erik lundegaard

Movie Review: The St. Louis Kid (1934)

Patricia Ellis and James Cagney in "The St. Louis Kid"

Ellis and Cagney looking comfortable, despite the awkward math.

WARNING: SPOILERS

The movie is 67 minutes long and feels like it took 67 minutes to make.

It still has its charms. I like looking at the old gas stations and drug stores. The small-town magistrate is named Jeremiah Jones (Arthur Aylesworth), and for some reason his name is hyphenated on his office door: Jeremiah-Jones. Was that a thing? Meanwhile, with his cut-off shirt sleeves and old-time truckers/postman cap, Cagney looks like an early template for a rejected member of the Village People.

But at least he’s Cagney. He's got verve, energy, and a lightness in his step. Just don't expect “Angels with Dirty Faces.” Or even “Picture Snatcher.” 

Tit for tat
He plays Eddie Kennedy, a truck driver forever getting tossed into jail with or without his buddy, Buck (frequent Cagney foil Allen Jenkins). Generally: Buck starts a fight he can’t finish, Eddie can, Eddie winds up in jail for a night or so.

Question the movie never raises: Why does this always happen to them?

Answer: They’re sort of assholes. 

As the movie opens, Buck is bailing Eddie out again; then they drive their truck back to company HQ, but box in a guy in his car. He complains, they taunt him. Seems unnecessary but that’s what they do. Turns out the guy is their new boss, who now has it in for them, and gives them the route between St. Louis and Chicago. I guess it’s a bad route? Cubs fans on one side, Cards on the other.

And we‘re off and running. Outside the small town of Ostopolis, Eddie is forced to brake abruptly and they’re rammed by the car behind them, driven by feisty Ann Reid (Patricia Ellis, “Picture Snatcher). She gets mad, insults them, they do the same (Cagney with a leering grin). Then a would-be shining knight, Brown (Addison Richards), shows up, and it’s like with the boss all over again. He decks Buck, Eddie headbutts him, prison.

It turns out Brown works for a company that’s shortchanging dairy farmers, so Cagney concocts a story before the magistrate—also a dairy farmer—that that’s what the fight was about. Why, if he were a dairy farmer, Eddie says, he wouldn’t take any of that crap. Several things happen as a result of this story: 1) Eddie gets released; and 2) he inspires the dairy farmers to go on strike and set up blockades to prevent the trucking company from bringing in out-of-state milk. And one of those truckers is Eddie.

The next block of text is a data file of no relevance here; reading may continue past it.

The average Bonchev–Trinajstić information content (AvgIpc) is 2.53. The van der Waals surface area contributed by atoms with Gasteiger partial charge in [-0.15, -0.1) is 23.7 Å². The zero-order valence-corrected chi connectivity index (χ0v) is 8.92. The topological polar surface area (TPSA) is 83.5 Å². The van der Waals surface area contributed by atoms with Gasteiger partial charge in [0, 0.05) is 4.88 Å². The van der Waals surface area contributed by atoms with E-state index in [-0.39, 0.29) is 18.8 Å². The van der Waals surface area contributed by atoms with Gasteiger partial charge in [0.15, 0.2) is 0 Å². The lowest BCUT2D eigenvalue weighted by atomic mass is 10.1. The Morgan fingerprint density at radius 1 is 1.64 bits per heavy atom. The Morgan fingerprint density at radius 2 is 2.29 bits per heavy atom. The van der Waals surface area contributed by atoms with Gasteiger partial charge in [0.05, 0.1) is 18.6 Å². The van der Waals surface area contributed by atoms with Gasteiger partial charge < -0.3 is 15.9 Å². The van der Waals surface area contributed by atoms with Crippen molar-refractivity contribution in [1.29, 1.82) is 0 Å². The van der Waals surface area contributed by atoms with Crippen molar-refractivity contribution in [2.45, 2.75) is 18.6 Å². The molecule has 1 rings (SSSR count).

At the same time, Eddie is involved in a tit-for-tat battle with feisty Ann, who runs a diner in Ostopolis. Eddie insults her, she douses his ham and eggs with Tabasco sauce. He rams her delivery truck, she makes him pay for the wasted eggs. It's meet felonious.

Then it gets a little creepy. After he gets 10 days for a fight with a striking dairy farmer, Eddie slips out of his cell—it’s like Mayberry if Otis ran the jail—and confronts Ann at the diner as she’s closing up. She’s obviously afraid but he sticks around with his leering grin. It’s way creepier than the movie seems to realize. But they wind up a couple. Because Hollywood.

This is where the plot finally kicks in. To protect its trucks and profits, the company hires goons who threaten the striking farmers with guns. Then late one night, Farmer Benson (Robert Barrat) stands up to them. He’s shot and killed. Which is just when Ann drives by in her car after her first “date” with Eddie. The next morning, Ann is missing, her car is next to Benson’s body, and everyone knows she was out with Eddie—who had it in for the farmers. So the cops charge Eddie.

If this were a Paul Muni Warner Bros. movie, he’d get railroaded and it would end on a downtrodden downbeat note. But it’s Cagney, so he and his trucker pals find the real killer, free Ann, and suddenly he and Ann are signing a hotel register as Mr. and Mrs. Eddie Kennedy. But when the hotel clerk doubts their nuptials, both take offense, and both wind up behind bars. Buck says Eddie might get 10 years. Eddie wraps his arms around Ann and says, “Can you make it 20?” Fade.

Not a bad end to an otherwise lame movie. 

16 going on 17?
You know who impressed? Barrat as Farmer Benson. He has a slow dignity to him—like something out of a Dorthea Lange photograph. He was in everything from “The Life of Emile Zola” with Paul Muni to “Mr. Ed” on television. Plus seven Cagney pictures. He died in 1970 and is buried in Martinsburg, West Virginia, near where my mom lived.

And as good as Patricia Ellis is, as with “Picture Snatcher” there’s some awkward math there. According to IMDb, she was born in 1916, which means she was 18 at best during the making of this picture. (She was 17 at best, more likely 16, romancing Cagney in “Picture Snatcher.”) And while her contemporaries continued acting until the ’70s or ‘80s, her acting career was over by 1939 when she was 23. “I was just getting into a rut in Hollywood,” she’s been quoted as saying. “I want to start a new career—singing.” She did, for two years, then according to her obit in The New York Times, “gave up her career in 1941 when she was married to George T. O’Maley, now president of Protection Securities Systems, Inc., a subsidiary of Interstate Securities.” The obit is from 1970. She was 53. Cancer.

Or was she 51? Wikipedia says she was born in 1918, which makes the above math even more awkward.

Anyway, not much to “The St. Louis Kid.” Just history.

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Posted at 09:39 AM on Thu. Nov 15, 2018 in category Movie Reviews - 1930s  
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